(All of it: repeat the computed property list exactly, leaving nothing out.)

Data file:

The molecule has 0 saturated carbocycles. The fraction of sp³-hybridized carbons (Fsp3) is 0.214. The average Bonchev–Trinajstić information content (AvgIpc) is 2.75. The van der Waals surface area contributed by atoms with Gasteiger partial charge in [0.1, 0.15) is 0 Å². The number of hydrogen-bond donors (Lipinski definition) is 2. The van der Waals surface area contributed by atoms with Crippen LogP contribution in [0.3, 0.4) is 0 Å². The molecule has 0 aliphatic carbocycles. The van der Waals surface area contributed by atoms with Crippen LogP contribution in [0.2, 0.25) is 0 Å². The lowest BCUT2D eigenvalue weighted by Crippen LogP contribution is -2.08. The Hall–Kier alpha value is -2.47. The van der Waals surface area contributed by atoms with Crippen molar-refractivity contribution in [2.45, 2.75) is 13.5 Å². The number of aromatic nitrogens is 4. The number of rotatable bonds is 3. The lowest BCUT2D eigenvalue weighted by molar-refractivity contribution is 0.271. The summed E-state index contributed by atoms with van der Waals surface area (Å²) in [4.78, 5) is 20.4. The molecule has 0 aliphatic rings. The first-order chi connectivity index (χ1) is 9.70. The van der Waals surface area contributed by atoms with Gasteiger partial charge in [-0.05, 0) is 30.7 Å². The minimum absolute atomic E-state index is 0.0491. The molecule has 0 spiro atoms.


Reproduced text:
The molecule has 0 saturated carbocycles. The fraction of sp³-hybridized carbons (Fsp3) is 0.214. The average Bonchev–Trinajstić information content (AvgIpc) is 2.75. The van der Waals surface area contributed by atoms with Gasteiger partial charge in [0.1, 0.15) is 0 Å². The number of hydrogen-bond donors (Lipinski definition) is 2. The van der Waals surface area contributed by atoms with Crippen LogP contribution in [0.3, 0.4) is 0 Å². The molecule has 0 aliphatic carbocycles. The van der Waals surface area contributed by atoms with Crippen LogP contribution in [0.2, 0.25) is 0 Å². The lowest BCUT2D eigenvalue weighted by Crippen LogP contribution is -2.08. The Hall–Kier alpha value is -2.47. The van der Waals surface area contributed by atoms with Crippen molar-refractivity contribution in [2.45, 2.75) is 13.5 Å². The number of aromatic nitrogens is 4. The number of rotatable bonds is 3. The lowest BCUT2D eigenvalue weighted by molar-refractivity contribution is 0.271. The summed E-state index contributed by atoms with van der Waals surface area (Å²) in [4.78, 5) is 20.4. The molecule has 0 aliphatic rings. The first-order chi connectivity index (χ1) is 9.70. The van der Waals surface area contributed by atoms with Gasteiger partial charge in [-0.05, 0) is 30.7 Å². The minimum absolute atomic E-state index is 0.0491. The molecule has 0 spiro atoms.